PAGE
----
PuSh Festival 2017: Volker Gerling's Portraits in Motion shows us moments of truth

Submit to FacebookSubmit to Google PlusSubmit to TwitterSubmit to LinkedIn

Portraits in Motion | York Theatre | January 24-26, 2017

Volker Gerling collects flipbooks like some people collect acquaintances. “I’m curious about people; about souls,” he said on the phone from his home in Germany. Gerling started taking photos as a child with his super eight film camera, and dreamed of becoming a film director. It was at film school in 1997 that the flipbook seed was first planted. He saw a documentary about people in a retirement home, and one scene grabbed his attention. He remembers one lady showing a flipbook of herself from the 1920s — the flipbook of herself as a young woman flipped in her old hand and she came to life. “This scene is the reason I had the idea to do flipbooks,” explained Gerling.

This is not Gerling’s first visit to the PuSh Festival (he brought the same show in 2011), but he has had a few years to collect more moving portraits, and his stage show is always evolving. During his 10 days in Vancouver in 2011 he managed to collect two new flipbooks, and those will be included in this new incarnation of the show.

On stage, Gerling can be seen flipping the books while holding them under a camera projected onto a large screen. Along with the mini movies, he shares the stories of each subject. There is also a microphone to amplify the sound of the book flipping, which evokes the sound of an old-fashioned film reel. At the end of the show the audience is invited on stage to look at the flipbooks and try flipping them themselves.

When Gerling first started experimenting with the flipbook form, he found it interesting to see what happened when people didn’t know he was doing a flipbook — they would think he’s taking one photo instead of many photos in succession. “It’s a moment of truth and reveals part of your character,” said Gerling.

This uninhibited moment of truth is perhaps why, as Gerling explained, “many audience members are touched in a deep way. They don’t expect what they feel, they’re not sure what to expect, and most of them have never seen flipbooks before.” Some have even been brought to tears. It’s a new way of seeing as people are brought to life thorough these moving portraits.

Gerling made his first flipbook on January 1, 1998. A few years later, in 2002, he did his first walking exhibition with about 10 flipbooks. “When I showed friends, they really liked them, so I thought it must be possible to earn money.” They are handmade and take a long time to produce, so he couldn’t just sell them, but he decided that he could do a travelling exhibition. The entrance to the exhibition was always free, he laughed, but if people liked it they could pay an exit fee. He started earning money — enough to pay rent in his “very small and cheap flat.”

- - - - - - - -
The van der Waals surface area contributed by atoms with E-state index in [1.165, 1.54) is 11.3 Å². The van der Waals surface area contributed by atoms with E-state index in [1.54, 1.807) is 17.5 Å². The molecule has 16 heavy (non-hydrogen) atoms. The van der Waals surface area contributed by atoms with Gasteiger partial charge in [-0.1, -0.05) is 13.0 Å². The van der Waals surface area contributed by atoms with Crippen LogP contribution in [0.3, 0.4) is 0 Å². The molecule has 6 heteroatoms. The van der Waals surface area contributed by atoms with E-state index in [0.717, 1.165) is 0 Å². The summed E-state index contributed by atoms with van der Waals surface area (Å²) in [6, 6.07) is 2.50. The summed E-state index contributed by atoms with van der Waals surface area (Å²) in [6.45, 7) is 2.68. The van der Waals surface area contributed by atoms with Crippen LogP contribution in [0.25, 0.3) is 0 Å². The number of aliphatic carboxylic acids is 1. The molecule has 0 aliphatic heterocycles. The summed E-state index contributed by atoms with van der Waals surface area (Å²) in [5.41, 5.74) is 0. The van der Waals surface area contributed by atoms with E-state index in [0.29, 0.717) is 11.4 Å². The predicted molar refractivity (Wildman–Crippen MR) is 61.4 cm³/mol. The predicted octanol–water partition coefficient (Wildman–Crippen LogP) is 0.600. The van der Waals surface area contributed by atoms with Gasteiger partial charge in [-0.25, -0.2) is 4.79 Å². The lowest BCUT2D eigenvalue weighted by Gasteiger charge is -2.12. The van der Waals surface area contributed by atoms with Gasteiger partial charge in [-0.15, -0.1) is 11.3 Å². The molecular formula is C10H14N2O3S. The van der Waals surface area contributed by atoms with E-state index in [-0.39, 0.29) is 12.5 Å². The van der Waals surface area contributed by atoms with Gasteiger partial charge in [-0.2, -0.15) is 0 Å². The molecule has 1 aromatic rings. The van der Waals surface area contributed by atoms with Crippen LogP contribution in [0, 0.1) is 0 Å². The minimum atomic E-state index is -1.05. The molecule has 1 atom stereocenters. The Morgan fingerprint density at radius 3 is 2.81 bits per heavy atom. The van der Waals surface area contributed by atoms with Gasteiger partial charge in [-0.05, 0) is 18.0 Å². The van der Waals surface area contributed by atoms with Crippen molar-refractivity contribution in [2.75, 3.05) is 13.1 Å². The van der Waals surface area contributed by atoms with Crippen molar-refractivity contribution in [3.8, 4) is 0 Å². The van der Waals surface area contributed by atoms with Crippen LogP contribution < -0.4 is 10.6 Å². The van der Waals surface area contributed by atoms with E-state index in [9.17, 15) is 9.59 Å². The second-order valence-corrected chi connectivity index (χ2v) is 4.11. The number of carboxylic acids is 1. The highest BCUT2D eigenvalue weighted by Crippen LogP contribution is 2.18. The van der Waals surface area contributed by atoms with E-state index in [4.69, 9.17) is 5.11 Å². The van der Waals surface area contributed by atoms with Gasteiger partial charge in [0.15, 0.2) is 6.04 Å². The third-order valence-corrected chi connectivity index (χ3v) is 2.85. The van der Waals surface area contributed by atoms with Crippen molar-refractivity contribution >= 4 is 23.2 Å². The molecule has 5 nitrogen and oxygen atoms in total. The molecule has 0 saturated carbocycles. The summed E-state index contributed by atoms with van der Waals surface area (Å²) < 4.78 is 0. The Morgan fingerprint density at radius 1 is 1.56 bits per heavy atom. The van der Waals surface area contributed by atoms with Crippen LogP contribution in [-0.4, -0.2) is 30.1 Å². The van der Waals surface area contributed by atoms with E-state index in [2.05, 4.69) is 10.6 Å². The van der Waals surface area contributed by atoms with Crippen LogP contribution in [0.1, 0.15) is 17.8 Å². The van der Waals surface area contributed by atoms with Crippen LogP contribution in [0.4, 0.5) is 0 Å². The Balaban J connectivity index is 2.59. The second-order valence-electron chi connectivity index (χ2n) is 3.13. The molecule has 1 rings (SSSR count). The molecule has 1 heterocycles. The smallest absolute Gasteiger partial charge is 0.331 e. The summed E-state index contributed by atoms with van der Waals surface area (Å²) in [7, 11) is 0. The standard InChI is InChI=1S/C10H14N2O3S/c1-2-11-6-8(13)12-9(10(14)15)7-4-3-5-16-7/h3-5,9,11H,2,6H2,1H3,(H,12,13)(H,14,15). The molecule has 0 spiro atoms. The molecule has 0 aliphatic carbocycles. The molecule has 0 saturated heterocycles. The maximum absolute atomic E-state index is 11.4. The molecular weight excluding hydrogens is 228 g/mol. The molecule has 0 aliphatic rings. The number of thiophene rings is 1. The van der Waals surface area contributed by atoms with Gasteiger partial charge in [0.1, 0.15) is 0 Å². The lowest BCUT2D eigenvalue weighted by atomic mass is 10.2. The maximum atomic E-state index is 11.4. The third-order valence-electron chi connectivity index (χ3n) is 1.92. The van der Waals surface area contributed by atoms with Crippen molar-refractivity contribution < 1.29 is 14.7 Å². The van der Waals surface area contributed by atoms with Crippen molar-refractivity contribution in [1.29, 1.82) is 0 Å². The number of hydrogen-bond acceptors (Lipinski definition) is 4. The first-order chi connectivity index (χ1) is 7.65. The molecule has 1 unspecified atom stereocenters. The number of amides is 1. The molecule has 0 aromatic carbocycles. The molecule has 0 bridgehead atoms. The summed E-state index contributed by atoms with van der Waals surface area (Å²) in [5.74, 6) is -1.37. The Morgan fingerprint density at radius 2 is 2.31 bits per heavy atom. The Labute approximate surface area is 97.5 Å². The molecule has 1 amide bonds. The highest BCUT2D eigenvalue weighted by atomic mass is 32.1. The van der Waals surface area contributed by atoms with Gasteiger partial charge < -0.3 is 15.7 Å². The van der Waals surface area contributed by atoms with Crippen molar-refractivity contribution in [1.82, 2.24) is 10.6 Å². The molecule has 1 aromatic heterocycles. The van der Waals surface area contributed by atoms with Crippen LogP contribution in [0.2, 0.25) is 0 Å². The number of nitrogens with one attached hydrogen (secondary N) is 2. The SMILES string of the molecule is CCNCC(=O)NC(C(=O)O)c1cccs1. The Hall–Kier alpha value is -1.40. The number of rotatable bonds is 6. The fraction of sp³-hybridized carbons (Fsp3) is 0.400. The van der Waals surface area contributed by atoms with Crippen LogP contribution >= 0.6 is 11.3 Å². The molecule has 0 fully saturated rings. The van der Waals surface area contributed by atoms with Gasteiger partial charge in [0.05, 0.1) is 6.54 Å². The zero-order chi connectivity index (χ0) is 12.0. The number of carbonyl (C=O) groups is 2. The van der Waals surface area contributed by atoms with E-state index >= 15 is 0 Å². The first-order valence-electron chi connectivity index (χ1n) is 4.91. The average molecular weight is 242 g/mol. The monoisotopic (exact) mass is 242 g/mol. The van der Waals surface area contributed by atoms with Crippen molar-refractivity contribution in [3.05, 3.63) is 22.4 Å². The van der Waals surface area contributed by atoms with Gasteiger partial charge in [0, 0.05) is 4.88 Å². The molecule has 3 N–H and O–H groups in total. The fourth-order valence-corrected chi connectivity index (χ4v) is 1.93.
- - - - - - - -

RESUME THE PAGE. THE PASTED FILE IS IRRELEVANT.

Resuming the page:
During that walking exhibition he couldn’t do new portraits or create new flipbooks because, as he said, “You really need intimate encounters to photograph people.” The next year he walked farther, from Berlin to Basel, Switzerland. On that walk he had more time to meet people and find good candidates for new flipbooks.

“Normally people say yes in most situations,” Gerling said about his photo subjects. “The first contact is made by them — that’s important because when they are curious about me it is much easier for them to say yes. If I were to search for people, many would say no.” He always waits for an interesting person to come to him. “I’m open minded and wait for people to find me and tell me their stories.”

Flipbooks are essentially a slowed down version of film, with a much lower frame rate. “You feel the gaps between the frames,” explained Gerling, “you feel them and have to fill them in. The gaps create power and poetry.” Those gaps create the magic, and he thinks this is what makes them so powerful and touching for the audience. “Everything you see exists more in the head of the spectators.”

While he has now amassed a significant collection of flipbook portraits, Gerling has plans to increase his collection of flipbook places. But, he admits, “It’s not so easy to find places that are really special.” He has a vision of creating a sort of time lapse video style flipbook of a full 24 hours showing the shadows of trees moving in relation to the sun and the moon.

Just as a full day could be flipped through in a matter of seconds, time becomes flexible in the mini movie of the flipbook. “There’s no real movement in each single picture,” said Gerling, “but suddenly people come alive.”

Submit to FacebookSubmit to Google PlusSubmit to TwitterSubmit to LinkedIn